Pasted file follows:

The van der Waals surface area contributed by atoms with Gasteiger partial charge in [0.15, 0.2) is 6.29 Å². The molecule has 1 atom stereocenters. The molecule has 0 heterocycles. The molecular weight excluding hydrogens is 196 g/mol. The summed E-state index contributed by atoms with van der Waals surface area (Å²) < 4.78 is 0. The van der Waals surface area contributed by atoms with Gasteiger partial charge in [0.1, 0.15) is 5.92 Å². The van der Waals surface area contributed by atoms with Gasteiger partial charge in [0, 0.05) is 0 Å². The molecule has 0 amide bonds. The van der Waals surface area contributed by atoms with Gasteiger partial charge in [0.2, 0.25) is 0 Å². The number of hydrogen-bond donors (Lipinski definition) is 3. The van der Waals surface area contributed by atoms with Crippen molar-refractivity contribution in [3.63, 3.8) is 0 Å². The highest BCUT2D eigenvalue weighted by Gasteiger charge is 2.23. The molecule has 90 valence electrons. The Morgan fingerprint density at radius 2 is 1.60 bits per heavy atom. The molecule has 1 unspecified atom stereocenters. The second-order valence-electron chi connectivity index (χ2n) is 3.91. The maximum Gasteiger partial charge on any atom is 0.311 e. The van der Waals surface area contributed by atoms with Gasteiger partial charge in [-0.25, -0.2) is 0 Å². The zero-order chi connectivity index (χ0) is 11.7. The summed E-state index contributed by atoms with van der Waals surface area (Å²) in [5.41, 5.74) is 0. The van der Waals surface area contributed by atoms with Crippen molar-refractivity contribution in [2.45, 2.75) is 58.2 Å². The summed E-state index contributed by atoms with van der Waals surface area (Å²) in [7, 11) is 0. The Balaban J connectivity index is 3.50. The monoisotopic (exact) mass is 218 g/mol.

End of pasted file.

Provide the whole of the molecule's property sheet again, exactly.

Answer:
The van der Waals surface area contributed by atoms with Gasteiger partial charge in [0.15, 0.2) is 6.29 Å². The molecule has 1 atom stereocenters. The molecule has 0 heterocycles. The molecular weight excluding hydrogens is 196 g/mol. The summed E-state index contributed by atoms with van der Waals surface area (Å²) < 4.78 is 0. The van der Waals surface area contributed by atoms with Gasteiger partial charge in [0.1, 0.15) is 5.92 Å². The van der Waals surface area contributed by atoms with Gasteiger partial charge in [0, 0.05) is 0 Å². The molecule has 0 amide bonds. The van der Waals surface area contributed by atoms with Gasteiger partial charge in [0.2, 0.25) is 0 Å². The number of hydrogen-bond donors (Lipinski definition) is 3. The van der Waals surface area contributed by atoms with Crippen molar-refractivity contribution in [3.63, 3.8) is 0 Å². The highest BCUT2D eigenvalue weighted by Gasteiger charge is 2.23. The molecule has 90 valence electrons. The Morgan fingerprint density at radius 2 is 1.60 bits per heavy atom. The molecule has 1 unspecified atom stereocenters. The second-order valence-electron chi connectivity index (χ2n) is 3.91. The maximum Gasteiger partial charge on any atom is 0.311 e. The van der Waals surface area contributed by atoms with Gasteiger partial charge in [-0.25, -0.2) is 0 Å². The zero-order chi connectivity index (χ0) is 11.7. The summed E-state index contributed by atoms with van der Waals surface area (Å²) in [5.41, 5.74) is 0. The van der Waals surface area contributed by atoms with Crippen molar-refractivity contribution in [2.45, 2.75) is 58.2 Å². The summed E-state index contributed by atoms with van der Waals surface area (Å²) in [7, 11) is 0. The Balaban J connectivity index is 3.50. The monoisotopic (exact) mass is 218 g/mol.